Excerpt from Edmundo Paz Soldán’s Sueños digitales (Digital Dreams) (La Paz: Alfaguara, 2000), a novel about a graphic artist tempted to digitally alter compromising political photographs.
Sebastián enjoyed walking back home. It wasn’t long, barely twenty minutes, enough to open a parenthesis between the din of unlikely news — reality tried so hard to outdo itself that it was very difficult to take it seriously — and the world with Nikki in the flat in which they had lived since the wedding. A new city bloomed before his eyes, amid the hubbub of money-changers peddling dollars and street vendors with their wagons full of pirated Calvin Klein jeans from Paraguay and Gameboys without boxes and juicy peaches from Carcaje. The sidewalks were relatively clean, and the mayor, as part of his "To Welcome the New Millennium" project, had kept his promise to rejuvenate the urban landscape (they had planted weeping willows and jacarandas in the avenue flower stands, and in the plazas installed fountains that launched streams of water on which rainbows and hummingbirds rested). Billboards materialized, announcing the construction of a fifteen-story building in lots that only yesterday housed colonial churches and ancestral homes. Video clubs and cybercafes abounded, and restaurants and flower shops exchanged their Spanish names for something in English or Portuguese. Half a block from the "Books, Still" bookstore, a woman still sold photocopied editions of The House of the Spirits. A peeling wall displayed an enormous black-and-white photo of president Montenegro with the mayor — hugging, smiling, gushing — and next to it an ad for Coca-Cola and another with Daniela Pestova sporting her Wonderbra breasts. Montenegro was tiny but did not seem so there….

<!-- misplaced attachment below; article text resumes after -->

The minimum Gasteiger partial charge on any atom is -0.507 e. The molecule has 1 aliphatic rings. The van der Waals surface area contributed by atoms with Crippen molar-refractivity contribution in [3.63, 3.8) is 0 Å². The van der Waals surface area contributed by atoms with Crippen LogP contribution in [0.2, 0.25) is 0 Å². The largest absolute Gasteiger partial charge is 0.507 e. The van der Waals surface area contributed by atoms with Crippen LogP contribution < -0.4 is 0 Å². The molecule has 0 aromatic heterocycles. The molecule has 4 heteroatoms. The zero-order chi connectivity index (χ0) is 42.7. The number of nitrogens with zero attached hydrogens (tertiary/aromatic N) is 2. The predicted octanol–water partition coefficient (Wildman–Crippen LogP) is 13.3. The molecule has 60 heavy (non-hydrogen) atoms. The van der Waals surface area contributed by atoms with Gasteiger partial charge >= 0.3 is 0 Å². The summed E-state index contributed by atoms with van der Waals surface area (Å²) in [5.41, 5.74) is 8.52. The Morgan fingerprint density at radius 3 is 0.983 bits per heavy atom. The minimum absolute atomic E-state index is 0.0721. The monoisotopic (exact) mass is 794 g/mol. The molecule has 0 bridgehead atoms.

While gazing upon the buildings that sprung forth in the city like hyperbolic mushrooms, the supermarkets, and the plentiful Nautica and Benetton shopping malls, Sebastián wondered about the shadowy regions they concealed, and the invisible infrastructure sustaining them. What dirty money — or not so dirty — hid itself there, what furtive dealings, what cruelties and anxieties, what artful stabs in the back? Perhaps because he worked at retouching surfaces and knew how simple it was to obscure — through muddling harmony or hypnotic sheen — the puddles that flooded his steps, the termites that cracked wood, he admired those powerful individuals who would not let themselves be seen, the innocuous neighbors of whom one knew nothing but who, nonetheless, ruled empires. The secret owners of secrets. He would’ve liked to be one of them. He didn’t long for the easy fame of street recognition, too exposed to the fifteen seconds of weariness that blinding visibility extends. He wanted to slip through the halls of the newspaper at three in the morning and reinvent at will the front-page photographs, those on the international section and the sports page, too, create a new reality for the readers of Tiempos Posmo. He wished to do that and much more. He wanted to control the city and for no one, not even his wife, to know of it. Dreams of grandeur which, he suspected, in one way or another, any common man should have.